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One of the problems that might have to be faced when operating steam turbines is shaft inflection, or rotor bowing, a condition that can be either temporary or permanent. Temporary bowing is usually solved with the cooling down of the turbine, so that it does not need further action. Permanent bowing, on the other hand, requires understanding of the underlying root cause and subsequent correction (Figure 1.)
Figure 1: Analysis showing the amount of bowing in a steam turbine[/caption]
There are several conditions that can result in the bowing of a rotor. A common one is a long standstill in hot condition. Another is an uneven steam flow with uneven temperatures in one or more admission branches. But in man y cases, the most serious causes of permanent bowing are attributable to rubbing, which may cause a plastic deformation of a small portion of the rotor; and the presence of water, usually entering the hot turbine from the heat exchangers (known as quenching of a rotor portion).
If a rotor has a Total Indicated Run Out of above 0.2 mm, this deflection is difficult to recover by rotor balancing. As a consequence of this amount of bowing, it is not possible to run the rotor above critical speed, rendering the turbine inoperable. At this point, there are two possible choices: replace the rotor, or straighten and re-balance it.
There are ways of carrying out this second option in situ such as cold mechanical straightening using jacks — thermomechanical straightening.
Both options have been applied successfully for small rotors with only light bowing. Depending on the inflection line and the amount of inflection, there is the possibility of machining the rotor shaft (offsetting the shaft centerline). Peening, or hammering, is also limited to small rotors with light bowing.
A more effective approach can be “Hot Spotting,” which involves the controlled application of a thermal source to a well-defined point followed by a controlled cool down. This entails several steps. First, is an in-depth analysis of the rotor. Tests must be carried out to assess the material structure and whether the metallurgical structure has suffered any modification.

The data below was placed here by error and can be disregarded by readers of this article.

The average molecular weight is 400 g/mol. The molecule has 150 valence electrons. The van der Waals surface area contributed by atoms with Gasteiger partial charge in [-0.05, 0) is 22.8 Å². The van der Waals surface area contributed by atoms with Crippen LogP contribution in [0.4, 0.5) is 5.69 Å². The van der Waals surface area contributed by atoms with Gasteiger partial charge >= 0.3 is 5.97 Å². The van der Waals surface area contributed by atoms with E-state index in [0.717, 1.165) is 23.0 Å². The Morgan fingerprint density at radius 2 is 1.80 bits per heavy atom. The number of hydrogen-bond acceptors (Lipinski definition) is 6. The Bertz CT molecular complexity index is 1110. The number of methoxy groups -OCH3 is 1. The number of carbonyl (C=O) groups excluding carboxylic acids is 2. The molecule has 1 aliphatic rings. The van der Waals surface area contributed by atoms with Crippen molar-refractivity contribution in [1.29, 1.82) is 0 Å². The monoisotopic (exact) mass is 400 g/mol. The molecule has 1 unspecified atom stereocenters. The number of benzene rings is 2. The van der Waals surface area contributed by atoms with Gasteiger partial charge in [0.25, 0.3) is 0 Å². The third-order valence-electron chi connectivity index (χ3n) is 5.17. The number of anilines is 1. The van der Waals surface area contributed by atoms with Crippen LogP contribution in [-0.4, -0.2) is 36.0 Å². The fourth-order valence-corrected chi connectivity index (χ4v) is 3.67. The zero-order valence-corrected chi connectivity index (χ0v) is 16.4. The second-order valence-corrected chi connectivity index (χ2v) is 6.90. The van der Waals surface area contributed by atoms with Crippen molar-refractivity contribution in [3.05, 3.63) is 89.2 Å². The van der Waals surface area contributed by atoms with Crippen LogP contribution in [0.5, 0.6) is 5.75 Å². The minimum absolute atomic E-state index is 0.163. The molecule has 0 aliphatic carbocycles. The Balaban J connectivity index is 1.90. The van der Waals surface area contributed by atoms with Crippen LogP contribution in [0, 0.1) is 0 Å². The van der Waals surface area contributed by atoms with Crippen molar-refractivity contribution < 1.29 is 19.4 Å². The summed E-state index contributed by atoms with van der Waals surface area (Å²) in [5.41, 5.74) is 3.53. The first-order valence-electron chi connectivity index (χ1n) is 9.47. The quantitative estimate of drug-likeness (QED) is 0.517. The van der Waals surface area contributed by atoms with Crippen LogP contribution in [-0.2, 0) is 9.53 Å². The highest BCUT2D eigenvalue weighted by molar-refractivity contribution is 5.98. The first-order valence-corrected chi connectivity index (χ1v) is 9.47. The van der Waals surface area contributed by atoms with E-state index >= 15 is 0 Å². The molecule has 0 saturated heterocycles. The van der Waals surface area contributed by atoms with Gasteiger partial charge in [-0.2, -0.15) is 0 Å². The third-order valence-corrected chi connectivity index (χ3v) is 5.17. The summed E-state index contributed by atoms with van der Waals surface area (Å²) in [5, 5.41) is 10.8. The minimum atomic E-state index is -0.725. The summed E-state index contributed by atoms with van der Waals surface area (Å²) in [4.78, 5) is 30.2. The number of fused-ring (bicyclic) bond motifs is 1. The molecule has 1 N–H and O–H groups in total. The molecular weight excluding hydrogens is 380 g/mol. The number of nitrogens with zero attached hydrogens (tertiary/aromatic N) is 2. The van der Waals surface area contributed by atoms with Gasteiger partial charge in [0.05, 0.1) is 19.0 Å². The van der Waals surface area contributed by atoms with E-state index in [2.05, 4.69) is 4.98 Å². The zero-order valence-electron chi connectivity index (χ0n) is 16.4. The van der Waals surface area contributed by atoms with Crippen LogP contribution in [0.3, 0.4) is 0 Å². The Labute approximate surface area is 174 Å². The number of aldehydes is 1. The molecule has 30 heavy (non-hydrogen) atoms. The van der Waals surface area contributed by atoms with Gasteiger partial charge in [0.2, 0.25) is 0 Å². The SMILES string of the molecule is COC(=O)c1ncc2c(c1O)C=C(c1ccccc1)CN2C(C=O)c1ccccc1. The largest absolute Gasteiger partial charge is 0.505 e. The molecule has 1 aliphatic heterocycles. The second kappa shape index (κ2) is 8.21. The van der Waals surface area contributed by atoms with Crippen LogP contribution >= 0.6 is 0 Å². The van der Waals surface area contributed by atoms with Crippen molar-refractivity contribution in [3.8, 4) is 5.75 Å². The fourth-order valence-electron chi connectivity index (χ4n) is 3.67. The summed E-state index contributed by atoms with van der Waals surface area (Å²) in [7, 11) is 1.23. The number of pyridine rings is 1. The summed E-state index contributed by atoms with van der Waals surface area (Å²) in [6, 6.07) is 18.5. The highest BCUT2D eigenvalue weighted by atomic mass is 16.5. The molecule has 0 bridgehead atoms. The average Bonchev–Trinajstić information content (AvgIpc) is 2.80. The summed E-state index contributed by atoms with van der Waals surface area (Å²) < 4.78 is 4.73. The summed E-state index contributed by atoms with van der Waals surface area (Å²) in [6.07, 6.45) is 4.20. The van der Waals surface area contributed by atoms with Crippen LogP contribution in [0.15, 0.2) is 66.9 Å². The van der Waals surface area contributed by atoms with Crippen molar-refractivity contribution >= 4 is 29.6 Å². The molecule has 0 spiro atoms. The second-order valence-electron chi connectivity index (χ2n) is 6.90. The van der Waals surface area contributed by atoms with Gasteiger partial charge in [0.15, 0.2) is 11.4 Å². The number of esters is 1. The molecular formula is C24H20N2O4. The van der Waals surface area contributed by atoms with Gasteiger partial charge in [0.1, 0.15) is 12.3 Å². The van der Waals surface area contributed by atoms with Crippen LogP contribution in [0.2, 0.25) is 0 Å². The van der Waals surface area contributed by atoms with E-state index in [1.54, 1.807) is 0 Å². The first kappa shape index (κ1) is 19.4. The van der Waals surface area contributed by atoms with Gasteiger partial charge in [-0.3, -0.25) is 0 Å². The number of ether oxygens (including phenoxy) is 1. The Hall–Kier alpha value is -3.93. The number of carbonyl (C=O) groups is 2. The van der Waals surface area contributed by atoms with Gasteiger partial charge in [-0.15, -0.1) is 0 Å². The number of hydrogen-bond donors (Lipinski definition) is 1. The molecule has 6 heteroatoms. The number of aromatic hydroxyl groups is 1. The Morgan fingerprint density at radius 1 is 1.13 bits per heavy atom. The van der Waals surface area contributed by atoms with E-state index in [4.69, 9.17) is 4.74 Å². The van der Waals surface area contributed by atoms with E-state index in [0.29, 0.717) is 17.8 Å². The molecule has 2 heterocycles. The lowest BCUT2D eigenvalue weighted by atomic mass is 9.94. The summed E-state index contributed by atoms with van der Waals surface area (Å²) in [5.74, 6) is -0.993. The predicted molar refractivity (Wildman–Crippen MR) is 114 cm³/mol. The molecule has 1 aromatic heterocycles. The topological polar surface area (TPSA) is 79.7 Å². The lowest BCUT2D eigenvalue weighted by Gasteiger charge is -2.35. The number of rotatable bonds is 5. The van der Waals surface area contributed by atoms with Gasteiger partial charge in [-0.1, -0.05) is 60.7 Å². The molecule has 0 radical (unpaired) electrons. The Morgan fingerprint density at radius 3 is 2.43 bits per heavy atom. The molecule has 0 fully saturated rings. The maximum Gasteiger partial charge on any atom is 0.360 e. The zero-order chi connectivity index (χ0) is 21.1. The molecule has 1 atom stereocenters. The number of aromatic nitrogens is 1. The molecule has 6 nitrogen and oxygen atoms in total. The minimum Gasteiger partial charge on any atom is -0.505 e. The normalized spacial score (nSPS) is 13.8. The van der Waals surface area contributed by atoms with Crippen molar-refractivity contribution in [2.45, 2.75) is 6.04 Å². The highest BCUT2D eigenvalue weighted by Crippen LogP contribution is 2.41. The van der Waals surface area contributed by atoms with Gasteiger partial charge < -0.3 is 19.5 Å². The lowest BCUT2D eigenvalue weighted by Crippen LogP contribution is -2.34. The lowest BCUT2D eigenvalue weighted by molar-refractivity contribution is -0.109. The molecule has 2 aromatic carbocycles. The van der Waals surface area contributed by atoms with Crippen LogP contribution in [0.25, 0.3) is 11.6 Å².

Before hot spotting begins, the rotor needs to be stress relieved using heat treatment. As for hot spotting itself, it can be summarized as follows: a rapid warm up of the selected areas while keeping adjacent areas cool (Figure 2).
Figure 2: Hot spotting involves the rapid warm up of specific areas while keeping adjacent areas cool[/caption]
The warm material be gins to expand elastically, but is axially constrained by the adjacent cold material. Thus, the hot material plastically expands outside its original shape. When cooling down, the material tries to shrink back to its original bounds, but the shape has now changed. In this new shape, the material that is plastically expanded beyond its original borders cannot occupy the same space when cooled. After hot spotting, the stress originated during the process needs to be relieved through a post-heat treatment (which may recover the metallurgical characteristics decayed during spotting). A final lathing to finish the rotor shaft may also be applied.
Tests are then repeated to guarantee that the material can safely operate.
Some special tooling should be prepared in advance, such as rotor-holding tools during heat treatment, special torches, and water-cooled shields.
Other equipment can typically to be found on site, e.g., cranes, slings, inspection equipment, as well as a lathe that is able to carry the rotor and the balancing machine, plus the heat treatment equipment.
Although it is not possible to guarantee the success of rotor straightening, in our experience this approach has obtained a 100% success rate. All rotors were straightened within one month of commencement (Figure 3).
Figure 3: “Hot spotting” of bowed rotors has been successfully applied on many sites[/caption]